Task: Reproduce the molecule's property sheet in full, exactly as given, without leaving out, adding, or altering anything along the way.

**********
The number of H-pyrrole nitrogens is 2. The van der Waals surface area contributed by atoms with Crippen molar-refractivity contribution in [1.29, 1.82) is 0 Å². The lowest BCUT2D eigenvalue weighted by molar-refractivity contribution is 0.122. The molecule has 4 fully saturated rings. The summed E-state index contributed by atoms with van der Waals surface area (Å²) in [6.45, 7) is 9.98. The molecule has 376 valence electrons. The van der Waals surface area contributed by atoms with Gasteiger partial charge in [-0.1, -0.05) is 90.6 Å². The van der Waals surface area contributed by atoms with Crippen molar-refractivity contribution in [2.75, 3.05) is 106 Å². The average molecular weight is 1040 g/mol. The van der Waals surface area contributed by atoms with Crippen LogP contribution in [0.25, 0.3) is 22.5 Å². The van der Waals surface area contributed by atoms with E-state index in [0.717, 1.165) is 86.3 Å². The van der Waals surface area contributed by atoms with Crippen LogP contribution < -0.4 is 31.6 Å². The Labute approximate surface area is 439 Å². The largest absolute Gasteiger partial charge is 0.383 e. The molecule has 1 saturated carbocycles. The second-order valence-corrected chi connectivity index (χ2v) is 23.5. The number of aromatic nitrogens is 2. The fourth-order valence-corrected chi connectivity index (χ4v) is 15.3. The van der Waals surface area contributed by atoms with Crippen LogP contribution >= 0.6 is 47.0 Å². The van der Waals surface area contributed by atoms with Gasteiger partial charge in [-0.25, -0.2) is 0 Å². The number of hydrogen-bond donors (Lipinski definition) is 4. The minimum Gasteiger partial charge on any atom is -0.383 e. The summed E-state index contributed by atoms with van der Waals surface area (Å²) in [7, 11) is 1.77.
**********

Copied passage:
The number of H-pyrrole nitrogens is 2. The van der Waals surface area contributed by atoms with Crippen molar-refractivity contribution in [1.29, 1.82) is 0 Å². The lowest BCUT2D eigenvalue weighted by molar-refractivity contribution is 0.122. The molecule has 4 fully saturated rings. The summed E-state index contributed by atoms with van der Waals surface area (Å²) in [6.45, 7) is 9.98. The molecule has 376 valence electrons. The van der Waals surface area contributed by atoms with Gasteiger partial charge in [-0.1, -0.05) is 90.6 Å². The van der Waals surface area contributed by atoms with Crippen molar-refractivity contribution in [2.75, 3.05) is 106 Å². The average molecular weight is 1040 g/mol. The van der Waals surface area contributed by atoms with Crippen LogP contribution in [0.25, 0.3) is 22.5 Å². The van der Waals surface area contributed by atoms with E-state index in [0.717, 1.165) is 86.3 Å². The van der Waals surface area contributed by atoms with Crippen LogP contribution < -0.4 is 31.6 Å². The Labute approximate surface area is 439 Å². The largest absolute Gasteiger partial charge is 0.383 e. The molecule has 1 saturated carbocycles. The second-order valence-corrected chi connectivity index (χ2v) is 23.5. The number of aromatic nitrogens is 2. The fourth-order valence-corrected chi connectivity index (χ4v) is 15.3. The van der Waals surface area contributed by atoms with Crippen LogP contribution >= 0.6 is 47.0 Å². The van der Waals surface area contributed by atoms with Gasteiger partial charge in [-0.25, -0.2) is 0 Å². The number of hydrogen-bond donors (Lipinski definition) is 4. The minimum Gasteiger partial charge on any atom is -0.383 e. The summed E-state index contributed by atoms with van der Waals surface area (Å²) in [7, 11) is 1.77.